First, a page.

Upon arrival, I went into the pharmacy and asked for some Cipro. The pharmacist said, “how many?” I asked, “how many for a full course,” and she said 14, so we went with that. I was back before Janet had even managed to buy a coke. In 2014, in Mexico, I confirmed that a doctor’s prescription is needed for antibiotics, but here the woman gave it to me quite willingly over the counter. I don’t necessarily propose that this is a good thing for global health, but at the time, it seemed like my life was being made quite easy. We were all smiles that day with our good fortune of making it into a town.

My ailment continued – in fact worsening over the next 4 days. I spent bouts of the night expunging liquids mostly green (which the internet taught me is the color of bile before it degrades into a more pleasant brown color).

This morning, we asked the kind owner of our hotel where to find a doctor. She said that the doctors now are all at the hospital, but in the afternoons, they “come down” to town. She advised me to go to the emergency room so I don’t have to wait behind loads of people. That sounded like a good idea – kind of like how it is at home.

Janet offered to accompany me, so we walked following the hotel lady’s directions. We walked past the ATM, where once again an early morning line of 30 or so indigenous women all wearing their costumes were waiting. Janet and I have tried to get money from the ATM each day after this line dissipates – only to find that it has run out of cash.

We continued to follow the directions as the route turned to dirt. I briefly questioned the directions, as this had been the route we had ridden the bike in on, and I didn’t remember seeing a hospital. I looked down towards the valley, but Janet went and asked some women chatting in the middle of the road if we were going the right way. I don’t think they spoke Spanish; she replied to us in Quechua – but she knew the word “hospital” and kept saying it as she directed us to follow her scurrying little legs. Even though she looked like she might have been 100 years old, she would have given Olympic speed walkers a good battle. We must have been too slow for her because as she edged ahead, she seemed to resume her previous itinerary instead of taking us to the hospital, which we shortly found.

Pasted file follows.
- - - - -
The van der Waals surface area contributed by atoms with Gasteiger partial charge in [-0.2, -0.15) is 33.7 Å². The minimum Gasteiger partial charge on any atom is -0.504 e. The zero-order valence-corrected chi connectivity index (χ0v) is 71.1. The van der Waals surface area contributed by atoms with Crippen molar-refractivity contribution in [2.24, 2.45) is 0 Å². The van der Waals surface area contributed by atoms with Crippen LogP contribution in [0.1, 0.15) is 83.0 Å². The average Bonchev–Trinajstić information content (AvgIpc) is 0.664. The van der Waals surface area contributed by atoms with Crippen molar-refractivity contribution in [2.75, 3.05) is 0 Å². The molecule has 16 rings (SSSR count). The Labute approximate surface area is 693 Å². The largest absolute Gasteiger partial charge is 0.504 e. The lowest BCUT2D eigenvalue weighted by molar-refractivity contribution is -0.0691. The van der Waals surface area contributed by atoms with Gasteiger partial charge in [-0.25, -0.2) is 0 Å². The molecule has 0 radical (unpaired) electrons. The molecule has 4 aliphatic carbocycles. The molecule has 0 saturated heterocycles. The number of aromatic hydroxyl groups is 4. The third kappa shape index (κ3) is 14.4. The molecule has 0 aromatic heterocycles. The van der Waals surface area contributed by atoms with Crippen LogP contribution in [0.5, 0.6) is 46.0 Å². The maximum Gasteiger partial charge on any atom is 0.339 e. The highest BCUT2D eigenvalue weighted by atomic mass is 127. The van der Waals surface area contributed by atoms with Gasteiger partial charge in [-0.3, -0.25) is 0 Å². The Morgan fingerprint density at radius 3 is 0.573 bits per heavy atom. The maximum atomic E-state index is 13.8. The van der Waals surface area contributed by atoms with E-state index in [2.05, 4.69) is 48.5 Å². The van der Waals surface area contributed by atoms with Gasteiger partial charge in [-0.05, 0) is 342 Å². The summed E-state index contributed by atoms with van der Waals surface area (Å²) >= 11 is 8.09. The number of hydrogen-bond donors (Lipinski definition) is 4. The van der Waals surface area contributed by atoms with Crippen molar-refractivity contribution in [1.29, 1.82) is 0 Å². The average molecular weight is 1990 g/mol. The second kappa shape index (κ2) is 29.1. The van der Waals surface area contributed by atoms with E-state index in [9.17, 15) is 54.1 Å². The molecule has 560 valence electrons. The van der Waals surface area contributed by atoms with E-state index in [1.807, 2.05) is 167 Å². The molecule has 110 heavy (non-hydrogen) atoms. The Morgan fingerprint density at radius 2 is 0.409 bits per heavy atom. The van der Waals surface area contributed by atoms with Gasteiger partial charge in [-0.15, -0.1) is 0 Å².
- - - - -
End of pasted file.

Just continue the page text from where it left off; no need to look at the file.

I saw a sign saying “Emergencia,” and felt a moment of triumph. This hospital might actually function like the lady at the hotel said. We walked under the sign, and into a confusingly laid out building. There was no reception, so I asked around for “recepción” assuming that was close enough. Meanwhile, Janet had walked past rows of indigenous women, most of them with their babies lined up on benches in the dimly lit hallway, and found a window labeled “triage” (with that exact spelling).